In Japanese if you speak a language fluently you can say that it is ペラペラ (perapera). This is one of the many onomatopeic or mimetic words used in Japanese, and it has come up in some of the Japanese lessons I’ve been studying on Duolingo recently, so I thought I’d write about it.
ペラペラ, which is also written ぺらぺら, can also mean speaking incessantly, glibly, garrulously or volubly; flipping through pages one after the other or thin, flimsy or weak paper, cloth, etc.
- 日本語がペラペラになりたいです。 (Nihongo ga perapera ni naritai desu) = I want to be fluent in Japanese.
- 彼は英語がペラペラだ。(Kare wa eigo ga perapera da) = He has a good command of English / He speaks Englsh fluently.
- ペラペラしゃべり続ける (perapera shaberi tsudzukeru) = to rattle on
- ペラペラまくしたてる (perapera makushitateru) = to talk a mile a minute
- ペラペラという音 (perapera to iu oto) = a fluttering sound, flip-flap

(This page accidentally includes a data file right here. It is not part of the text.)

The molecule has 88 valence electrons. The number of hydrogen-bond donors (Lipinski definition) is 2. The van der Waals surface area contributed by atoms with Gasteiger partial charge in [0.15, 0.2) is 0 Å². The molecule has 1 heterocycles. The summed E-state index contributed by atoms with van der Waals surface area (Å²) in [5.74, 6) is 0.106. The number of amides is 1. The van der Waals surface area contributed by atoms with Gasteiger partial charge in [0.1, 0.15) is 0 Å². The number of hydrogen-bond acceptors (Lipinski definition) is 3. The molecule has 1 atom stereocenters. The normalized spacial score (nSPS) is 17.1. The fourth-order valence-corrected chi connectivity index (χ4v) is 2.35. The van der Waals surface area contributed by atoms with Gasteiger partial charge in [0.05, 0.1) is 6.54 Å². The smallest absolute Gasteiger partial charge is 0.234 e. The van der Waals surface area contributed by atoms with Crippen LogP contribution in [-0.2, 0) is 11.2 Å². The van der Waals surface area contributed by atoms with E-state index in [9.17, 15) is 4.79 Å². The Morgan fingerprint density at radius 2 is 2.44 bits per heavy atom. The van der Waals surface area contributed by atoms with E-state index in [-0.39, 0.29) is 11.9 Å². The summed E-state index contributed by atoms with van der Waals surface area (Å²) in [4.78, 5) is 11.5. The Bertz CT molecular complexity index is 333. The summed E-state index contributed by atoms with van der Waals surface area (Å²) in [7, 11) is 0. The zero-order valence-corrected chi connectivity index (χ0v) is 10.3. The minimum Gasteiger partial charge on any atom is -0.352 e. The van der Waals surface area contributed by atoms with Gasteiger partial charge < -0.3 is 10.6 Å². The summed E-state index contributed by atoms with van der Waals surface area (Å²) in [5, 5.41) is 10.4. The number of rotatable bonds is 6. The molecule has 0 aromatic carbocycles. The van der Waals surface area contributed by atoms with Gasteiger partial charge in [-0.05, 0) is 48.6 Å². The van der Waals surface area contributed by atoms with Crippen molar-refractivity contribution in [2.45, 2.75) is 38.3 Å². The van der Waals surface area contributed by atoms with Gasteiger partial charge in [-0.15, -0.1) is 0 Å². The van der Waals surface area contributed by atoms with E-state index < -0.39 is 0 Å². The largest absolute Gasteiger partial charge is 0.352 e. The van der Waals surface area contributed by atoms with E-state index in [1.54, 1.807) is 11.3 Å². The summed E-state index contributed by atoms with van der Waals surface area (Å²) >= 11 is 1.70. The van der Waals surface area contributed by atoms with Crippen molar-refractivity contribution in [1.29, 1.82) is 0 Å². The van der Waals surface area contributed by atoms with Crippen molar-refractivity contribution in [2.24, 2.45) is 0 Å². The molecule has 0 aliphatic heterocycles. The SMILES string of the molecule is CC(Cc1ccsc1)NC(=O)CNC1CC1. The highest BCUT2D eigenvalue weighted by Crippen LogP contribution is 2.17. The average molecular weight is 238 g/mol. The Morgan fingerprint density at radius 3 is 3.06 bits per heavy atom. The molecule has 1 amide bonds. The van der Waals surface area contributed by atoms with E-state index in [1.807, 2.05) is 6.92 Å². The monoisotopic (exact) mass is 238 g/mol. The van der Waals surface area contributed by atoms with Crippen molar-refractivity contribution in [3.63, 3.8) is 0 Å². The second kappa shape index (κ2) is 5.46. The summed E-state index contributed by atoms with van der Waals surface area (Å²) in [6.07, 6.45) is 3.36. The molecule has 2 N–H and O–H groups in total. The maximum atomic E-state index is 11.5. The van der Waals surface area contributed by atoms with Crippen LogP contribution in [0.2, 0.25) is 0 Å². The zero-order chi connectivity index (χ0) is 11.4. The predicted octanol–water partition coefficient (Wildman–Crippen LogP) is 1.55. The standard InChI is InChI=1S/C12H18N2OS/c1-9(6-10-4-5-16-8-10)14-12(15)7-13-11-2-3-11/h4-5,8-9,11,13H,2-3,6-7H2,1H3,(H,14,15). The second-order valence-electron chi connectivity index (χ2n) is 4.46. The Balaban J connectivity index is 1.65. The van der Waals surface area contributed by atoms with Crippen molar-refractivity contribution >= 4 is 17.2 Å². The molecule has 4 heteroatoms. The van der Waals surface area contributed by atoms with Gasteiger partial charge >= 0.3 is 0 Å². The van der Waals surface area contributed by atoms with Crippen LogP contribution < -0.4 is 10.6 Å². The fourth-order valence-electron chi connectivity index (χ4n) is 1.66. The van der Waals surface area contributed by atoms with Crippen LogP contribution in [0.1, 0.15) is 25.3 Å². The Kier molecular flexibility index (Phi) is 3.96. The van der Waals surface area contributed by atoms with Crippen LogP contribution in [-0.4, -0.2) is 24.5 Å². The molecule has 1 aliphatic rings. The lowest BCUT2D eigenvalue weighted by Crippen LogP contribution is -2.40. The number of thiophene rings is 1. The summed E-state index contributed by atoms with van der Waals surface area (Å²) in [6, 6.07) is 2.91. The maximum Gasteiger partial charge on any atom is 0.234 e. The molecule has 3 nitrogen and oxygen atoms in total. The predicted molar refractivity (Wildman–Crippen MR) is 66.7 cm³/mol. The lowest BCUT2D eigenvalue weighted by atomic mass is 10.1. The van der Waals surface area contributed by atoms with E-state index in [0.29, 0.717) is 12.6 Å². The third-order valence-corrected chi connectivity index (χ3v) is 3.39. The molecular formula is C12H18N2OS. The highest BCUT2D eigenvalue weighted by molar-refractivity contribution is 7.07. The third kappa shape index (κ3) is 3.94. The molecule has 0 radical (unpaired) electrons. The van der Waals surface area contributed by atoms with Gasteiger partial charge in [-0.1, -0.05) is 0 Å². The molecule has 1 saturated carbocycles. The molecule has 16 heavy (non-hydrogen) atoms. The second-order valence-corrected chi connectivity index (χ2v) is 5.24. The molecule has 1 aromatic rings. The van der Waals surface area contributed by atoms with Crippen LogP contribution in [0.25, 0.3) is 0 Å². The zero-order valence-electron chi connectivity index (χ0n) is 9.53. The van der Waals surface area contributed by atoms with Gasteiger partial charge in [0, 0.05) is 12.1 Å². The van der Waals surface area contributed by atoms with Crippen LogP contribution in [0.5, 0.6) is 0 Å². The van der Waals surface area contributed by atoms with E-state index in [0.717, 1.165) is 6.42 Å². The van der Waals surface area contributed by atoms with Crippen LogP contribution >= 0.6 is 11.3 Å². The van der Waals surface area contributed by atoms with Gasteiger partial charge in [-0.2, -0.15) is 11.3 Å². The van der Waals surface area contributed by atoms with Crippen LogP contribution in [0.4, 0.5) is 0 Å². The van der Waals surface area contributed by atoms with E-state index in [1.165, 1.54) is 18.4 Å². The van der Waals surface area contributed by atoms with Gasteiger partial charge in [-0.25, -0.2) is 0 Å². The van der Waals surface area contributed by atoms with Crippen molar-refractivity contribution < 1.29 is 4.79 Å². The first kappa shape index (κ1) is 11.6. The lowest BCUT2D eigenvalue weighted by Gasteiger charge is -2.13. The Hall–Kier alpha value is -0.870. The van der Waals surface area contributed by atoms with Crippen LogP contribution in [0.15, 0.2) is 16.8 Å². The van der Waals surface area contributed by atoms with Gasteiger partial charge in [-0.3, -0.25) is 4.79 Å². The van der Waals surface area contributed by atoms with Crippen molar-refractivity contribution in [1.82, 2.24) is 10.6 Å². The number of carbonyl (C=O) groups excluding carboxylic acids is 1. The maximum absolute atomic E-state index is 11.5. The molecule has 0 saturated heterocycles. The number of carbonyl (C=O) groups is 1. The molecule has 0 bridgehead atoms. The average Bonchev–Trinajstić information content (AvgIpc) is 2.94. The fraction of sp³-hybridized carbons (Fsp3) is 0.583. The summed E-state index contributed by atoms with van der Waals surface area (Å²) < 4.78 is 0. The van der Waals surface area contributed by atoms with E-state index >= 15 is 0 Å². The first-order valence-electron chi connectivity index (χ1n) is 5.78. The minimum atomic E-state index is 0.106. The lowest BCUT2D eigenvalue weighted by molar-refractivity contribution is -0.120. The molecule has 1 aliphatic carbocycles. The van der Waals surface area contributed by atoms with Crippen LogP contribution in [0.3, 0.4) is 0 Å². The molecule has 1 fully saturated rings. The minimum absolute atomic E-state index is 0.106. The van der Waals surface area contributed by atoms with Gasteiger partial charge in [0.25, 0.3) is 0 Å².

- ペラペラとうそをつく (perapera to uso o tsuku) = to lie glibly/fluently
- ペラペラの段ボール (perapera no dan bōru) = flimsy / corrugated cardboard
ペラペラヨメナ (perapera yomena) is a type of flower (see photo above), which is known in English as a Latin American fleabane, Karwinsky’s fleabane or Mexican daisy. In Latin it is Erigeron karvinskianus: erigeron comes from the Ancient Greek ἠριγέρων (ērigérōn “groundsel”), from ἦρι (êri, “early in the morning”) and γέρων (gérōn, “old man”), and karvinskianus is named after Wilhelm Friedrich Karwinsky von Karwin (1780-1855), who was a Bavarian naturalist who collected plants and animals in Brazil and Mexico.